The Salar de Atacama in Chile is an enclosed basin with no drainage outlets. (Salar
is Spanish for “salt flat.”) The salar is located in the southern half
of the Atacama Desert; with no historical or current records of
rainfall in some parts of this desert, it is considered to be one of
the driest places on Earth.
While the grey-brown surface of the salar is flat and desiccated,
mineral-rich brines—water with a high percentage of dissolved salts—are
located below the surface. The subsurface brines of the Salar de
Atacama are particularly rich in lithium salts. Lithium is an essential
component of advanced batteries and medicines.
The brines are pumped to the surface through a network of wells and
into large, shallow evaporation ponds; three such evaporation
facilities are visible in the center of the image. Color variations in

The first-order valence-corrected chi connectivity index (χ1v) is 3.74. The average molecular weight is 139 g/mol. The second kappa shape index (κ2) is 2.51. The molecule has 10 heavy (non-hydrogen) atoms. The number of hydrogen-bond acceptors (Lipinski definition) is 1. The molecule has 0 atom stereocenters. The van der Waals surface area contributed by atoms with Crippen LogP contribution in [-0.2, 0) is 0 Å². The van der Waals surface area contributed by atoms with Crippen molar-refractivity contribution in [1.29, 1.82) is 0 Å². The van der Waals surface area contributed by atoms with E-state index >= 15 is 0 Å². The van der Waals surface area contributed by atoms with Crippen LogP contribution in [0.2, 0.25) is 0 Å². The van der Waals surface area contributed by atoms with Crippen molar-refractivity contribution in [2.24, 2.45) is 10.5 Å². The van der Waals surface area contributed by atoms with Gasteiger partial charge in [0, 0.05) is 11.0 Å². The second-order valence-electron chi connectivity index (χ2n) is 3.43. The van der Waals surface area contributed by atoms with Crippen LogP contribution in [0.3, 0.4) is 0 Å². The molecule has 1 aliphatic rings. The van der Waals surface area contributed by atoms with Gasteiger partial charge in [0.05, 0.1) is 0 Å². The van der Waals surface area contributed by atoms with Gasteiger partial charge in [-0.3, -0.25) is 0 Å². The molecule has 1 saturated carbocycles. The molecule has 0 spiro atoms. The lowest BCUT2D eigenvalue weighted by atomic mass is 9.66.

the ponds are due to varying amounts of salts relative to water. The
dry and windy climate enhances evaporation of the water, leaving
concentrated salts behind for extraction of the lithium.
This astronaut photograph illustrates the central portion of the
Salar de Atacama. It is bounded by brown to grey-brown folded and
faulted rock layers of the Cordillera de la Sal to the northwest (image
upper left) and darker bedrock of the Cordón de Lila to the south
(image lower right).
Astronaut photograph ISS022-E-12224
was acquired on December 15, 2009, with a Nikon D2Xs digital camera
fitted with a 180 mm lens, and is provided by the ISS Crew Earth
Observations experiment and Image Science & Analysis Laboratory,
Johnson Space Center. The image was taken by the Expedition 22 crew. The image in this article has been cropped and enhanced to improve contrast. Lens artifacts have been removed. The International Space Station Program
supports the laboratory to help astronauts take pictures of Earth that
will be of the greatest value to scientists and the public, and to make
those images freely available on the Internet. Additional images taken
by astronauts and cosmonauts can be viewed at the NASA/JSC Gateway to Astronaut Photography of Earth. Caption by William L. Stefanov, NASA-JSC.